APRIL 5, 2006
Madame, would you like a tulip tree or a Magnolia?
There is a very good reason that plants have scientific names. Scientific names are precise and unique. No two plants can have the same scientific name. But with common names it’s a whole different ball game. Case in point is the “tulip tree”.
If you lived on the east coast and went into the garden center asking for a tulip tree the nursery professional would probably show you a tall slender looking tree with 6 inch leaves in the shape of a tulip flower. In fact, tulip trees are native to the hardwood forests of the eastern seaboard. When I lived in Virginia back in the 70’s my little house was surrounded with these stately trees that bloom in late spring after they leaf out. The flowers are yellow and orange and while interesting, are mostly lost in the foliage. The tree I am referring to is a Liriodendron tulipifera. How’s that for a mouth full.
Out here on the west coast we have another tree that is often referred to as a tulip tree that has absolutely no relation to the real tulip tree but because the flowers (rather than the foliage) remind people of tulips and maybe also because it blooms about the same time that tulips bloom, is incorrectly called a tulip tree. In fact, we are talking about a Magnolia and to be more precise it is usually the saucer Magnolia.
There are many versions of this Magnolia tree and the one you are seeing around town now is the Star Magnolia. This is a sweet tree that only grows to about 10-12 feet tall and as wide. Some might say it is really just a big shrub but for the smaller yards that most of us are being forced to live in it is the perfect size. The flowers are pure white and the petals are 3 inches long and ˝ inch wide. It has an overall delicate look about it that I rather enjoy. The variety Leonard Messell boasts pink blushed petals that are slightly larger than the Star Magnolia.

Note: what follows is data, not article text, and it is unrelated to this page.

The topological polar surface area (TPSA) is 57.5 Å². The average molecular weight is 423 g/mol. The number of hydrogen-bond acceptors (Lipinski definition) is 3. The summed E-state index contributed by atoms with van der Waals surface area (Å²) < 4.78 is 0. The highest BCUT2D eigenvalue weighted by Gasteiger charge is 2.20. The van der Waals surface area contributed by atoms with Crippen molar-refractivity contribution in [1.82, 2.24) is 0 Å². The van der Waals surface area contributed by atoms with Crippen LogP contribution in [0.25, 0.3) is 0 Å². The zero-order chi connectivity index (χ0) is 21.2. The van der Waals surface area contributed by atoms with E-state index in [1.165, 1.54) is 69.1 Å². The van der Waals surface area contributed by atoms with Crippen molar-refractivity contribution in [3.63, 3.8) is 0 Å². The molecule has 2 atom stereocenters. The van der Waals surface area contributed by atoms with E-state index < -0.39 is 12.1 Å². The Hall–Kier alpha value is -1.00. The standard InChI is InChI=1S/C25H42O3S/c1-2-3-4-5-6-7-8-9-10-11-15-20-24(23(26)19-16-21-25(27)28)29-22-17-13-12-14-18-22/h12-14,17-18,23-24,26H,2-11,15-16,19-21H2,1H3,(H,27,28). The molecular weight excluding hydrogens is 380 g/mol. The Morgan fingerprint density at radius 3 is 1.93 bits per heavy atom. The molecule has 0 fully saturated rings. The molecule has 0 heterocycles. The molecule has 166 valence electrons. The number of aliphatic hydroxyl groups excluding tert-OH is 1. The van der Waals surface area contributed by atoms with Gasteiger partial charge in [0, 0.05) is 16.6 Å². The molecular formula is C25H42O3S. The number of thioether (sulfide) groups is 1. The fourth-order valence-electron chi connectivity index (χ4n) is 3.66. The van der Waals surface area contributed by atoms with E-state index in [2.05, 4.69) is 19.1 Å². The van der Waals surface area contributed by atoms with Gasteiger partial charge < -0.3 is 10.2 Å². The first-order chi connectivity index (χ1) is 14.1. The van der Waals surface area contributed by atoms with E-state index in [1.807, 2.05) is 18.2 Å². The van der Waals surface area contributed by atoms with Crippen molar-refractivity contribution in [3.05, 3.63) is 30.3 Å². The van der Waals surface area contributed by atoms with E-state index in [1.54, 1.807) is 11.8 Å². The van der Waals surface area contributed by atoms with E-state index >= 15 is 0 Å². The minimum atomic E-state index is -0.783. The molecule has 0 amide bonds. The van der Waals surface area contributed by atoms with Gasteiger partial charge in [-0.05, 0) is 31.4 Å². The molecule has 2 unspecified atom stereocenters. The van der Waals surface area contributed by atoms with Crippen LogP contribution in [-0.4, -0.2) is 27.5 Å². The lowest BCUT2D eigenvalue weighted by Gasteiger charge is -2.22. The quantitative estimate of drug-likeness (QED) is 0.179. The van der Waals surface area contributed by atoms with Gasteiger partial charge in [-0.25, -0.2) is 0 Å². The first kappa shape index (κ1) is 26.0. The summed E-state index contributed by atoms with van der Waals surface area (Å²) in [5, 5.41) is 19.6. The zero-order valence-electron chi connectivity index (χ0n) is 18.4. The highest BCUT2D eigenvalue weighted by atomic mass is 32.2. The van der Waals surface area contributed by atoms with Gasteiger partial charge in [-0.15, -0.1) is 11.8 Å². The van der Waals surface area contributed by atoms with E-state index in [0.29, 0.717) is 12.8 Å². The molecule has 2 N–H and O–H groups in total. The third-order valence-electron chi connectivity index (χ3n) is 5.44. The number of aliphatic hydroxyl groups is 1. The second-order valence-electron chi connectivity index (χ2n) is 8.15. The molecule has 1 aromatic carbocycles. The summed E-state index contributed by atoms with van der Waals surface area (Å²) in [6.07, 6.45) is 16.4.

Getting ready to bloom are a whole slew of varieties that fall into the saucer magnolia category. Rustica rubra is probably the classic version you see in most older yards. The flowers are a good 6 inches across and are formed into a cup shape with an extra row creating the saucer, hence the name “cup and saucer” magnolia. It is this flower that many gardeners refer to as the tulip flower and where the confusion comes from.
The common saucer magnolia makes a tree with a rounded head that can be 20 feet tall and 15 feet wide. The leaves are coarse and rank and the fall color is lousy but when gardeners see them blooming in the spring that simply can’t resist. Depending on the variety, the flowers can range from pure white to dark, dark purple. Magnolia liliflora nigra is one we carry that has marvelously dark purple flowers. Randy is another and the list goes on and on. Breeders have been developing these for years.
If you prefer a more upright tree with a straight single trunk then there are several choices as well. Vulcan has huge (and I mean huge) dark reddish-purple blooms and Yellow Bird and Elizabeth actually have yellow blooms (a relatively new color for magnolias). These varieties will grow 25-30 feet tall and only 10-12 feet wide so they will fit into a narrower space although they still have the same coarse foliage and lousy fall color. I guess you can’t have everything.
Early April is when the magnolias come into their glory and it is the best time to go shopping for them. You can see them in full bloom now in the nursery and choose the colors and growth habit that suits you best. Magnolias prefer full to half-day sun and will grow in just about any type of soil. They are tolerant of a good deal of abuse once they are established. Excessively wet soil may be the only limiting factor in establishing these durable trees in our yards. There are no bugs or diseases to worry about and the most common problem is that gardeners simply don’t allow enough room for them to mature. You can even espalier them on a south facing wall although it’s a heck of a lot of work to keep them in check.
Whenever a customer comes into the nursery this time of year and asks for a tulip tree we just automatically translate their request into a magnolia because we know that is what they really want. Just the same, now you know the difference.
Steve Smith is owner of Sunnyside Nursery in Marysville and can be reached at the nursery at 425-334-2002 or email at firstname.lastname@example.org